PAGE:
ALYSON: James, when you check out books in the library, do you get to pick whatever you want?
JAMES: Yes. But I can’t pick the books there or there (pointing to the teacher resource texts and the nonfiction section for older students).
ALYSON: And then, when you get to book shop in your classroom, do you get to pick whatever you want?
JAMES: I get to pick whatever I want . . . But I don’t get to pick everything out because we are in levels.
ALYSON: Hmm . . . Can you tell me what that is like? Are there books you want to read, but don’t get to read?
JAMES: I don’t get to pick them because I’m a higher level than some people.
ALYSON: So, do you get to pick the Mo Willems books in your class?
JAMES: No . . .
. . .
ALYSON: In the library you don’t pick out of levels, right?
ALYSON: Which way do you prefer?
JAMES: I prefer that we could pick any book that we want, and we don’t have any levels.
Here, James describes how even advanced readers can feel constrained when not permitted to engage with the materials that are meaningful to them. In the library, James has more freedom of movement and of selection than in the classroom, allowing him to be a reader with agency as he reads a range of content, difficulty levels, and genres of text.
We must remember that reading is more than a mere process of moving up levels, and that struggling readers may have limited choices when leveled books are overemphasized.
The library also provides space for students to engage with the texts in different and intriguing ways. For example, later that November, James began reading to himself and then reading with a partner. As he read with a partner, he began to stretch out on the rug, then moved to get another Mo Willems book. After returning to his spot, he and his friend play-fought over the text and then chatted. James soon began reading the book, and two of his peers also began reading Mo Willems books, side by side.
As James demonstrated, the library can open a space for children to resist reading hierarchies, as the students are not leveled in this space. He was able to read with friends who are not necessarily at his level because they could choose books that they all enjoyed together. For James, library is a time for choice in texts, but it’s also a space for choice in how to read, where to read, and whom to read with. Whereas the classroom is a focused time for reading with clear objectives, James illustrates how reading can have a broader definition in a space with a different ethos.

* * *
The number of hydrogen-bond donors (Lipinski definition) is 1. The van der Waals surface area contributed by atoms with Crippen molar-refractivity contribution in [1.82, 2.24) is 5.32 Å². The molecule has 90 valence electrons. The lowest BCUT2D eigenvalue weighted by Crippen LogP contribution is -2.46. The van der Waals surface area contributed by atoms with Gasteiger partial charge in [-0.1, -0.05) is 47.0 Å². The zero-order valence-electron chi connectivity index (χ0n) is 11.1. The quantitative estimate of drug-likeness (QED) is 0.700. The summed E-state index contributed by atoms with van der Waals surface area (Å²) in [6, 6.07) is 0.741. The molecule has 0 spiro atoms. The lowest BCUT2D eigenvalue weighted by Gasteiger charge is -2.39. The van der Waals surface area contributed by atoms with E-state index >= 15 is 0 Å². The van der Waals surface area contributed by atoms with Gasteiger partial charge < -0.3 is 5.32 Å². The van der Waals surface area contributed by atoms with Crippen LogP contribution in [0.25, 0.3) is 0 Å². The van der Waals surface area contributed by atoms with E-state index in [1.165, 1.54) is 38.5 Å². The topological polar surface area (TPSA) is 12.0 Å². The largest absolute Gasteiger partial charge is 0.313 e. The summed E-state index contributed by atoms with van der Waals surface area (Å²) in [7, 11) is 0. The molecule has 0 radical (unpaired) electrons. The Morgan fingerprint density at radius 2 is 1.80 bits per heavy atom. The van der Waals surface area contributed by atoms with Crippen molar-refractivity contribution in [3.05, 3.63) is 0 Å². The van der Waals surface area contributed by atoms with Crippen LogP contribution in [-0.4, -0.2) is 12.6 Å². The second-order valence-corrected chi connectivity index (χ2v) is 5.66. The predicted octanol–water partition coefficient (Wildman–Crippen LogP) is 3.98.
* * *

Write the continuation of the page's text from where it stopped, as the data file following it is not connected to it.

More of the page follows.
Preserving spaces of choice
Though very different readers, Mark and James both point to the ways in which the library offers them freedom. For Mark, the library has the potential to offer a reprieve from reading books at his level and gives him space to explore. For James, the library is where he revisits his favorite books, even if they are deemed too easy for him.
Ultimately, however, while libraries were designed as spaces of equity, where all students can be readers, the logic of school accountability trickles down to even our youngest students, who are forming powerful notions of what it means to be a reader. As librarians, teachers, and researchers, we must remember that reading is more than a mere process of moving up levels, and that struggling readers may have limited choices when leveled books are overemphasized. For students to truly love reading and to become engaged, lifelong readers, they must have opportunities to read a variety of texts. For this reason, reading in the library should be grounded in student choice, rather than assessment-based measures.
Even within our accountability and outcomes-obsessed educational climate, the real work of literacy education means finding and preserving the spaces for students to have choice, passion, and curiosity — to discover favorite authors and, above all, to enjoy the experience of reading.
Allington, R.L. (2011). What really matters for struggling readers: Designing research-based programs. Boston, MA: Pearson.
Calkins, L.M. (2015). A guide to the reading workshop, primary grades. Portsmouth, NH: Heinemann.
Fountas, I.C. & Pinnell, G.S. (2006). Leveled books (k-8): Matching texts to readers for effective teaching. Portsmouth, NH: Heinemann.
Kontovourki, S. (2012). Reading leveled books in assessment saturated classrooms: A close examination of unmarked processes of assessment. Reading Research Quarterly, 47 (2), 153-171.
ALYSON RUMBERGER (email@example.com) is a doctoral candidate and research assistant at Teachers College, Columbia University in New York, N.Y.
Originally published in May 2018 Phi Delta Kappan 99 (8), 57-61. © 2018 Phi Delta Kappa International. All rights reserved.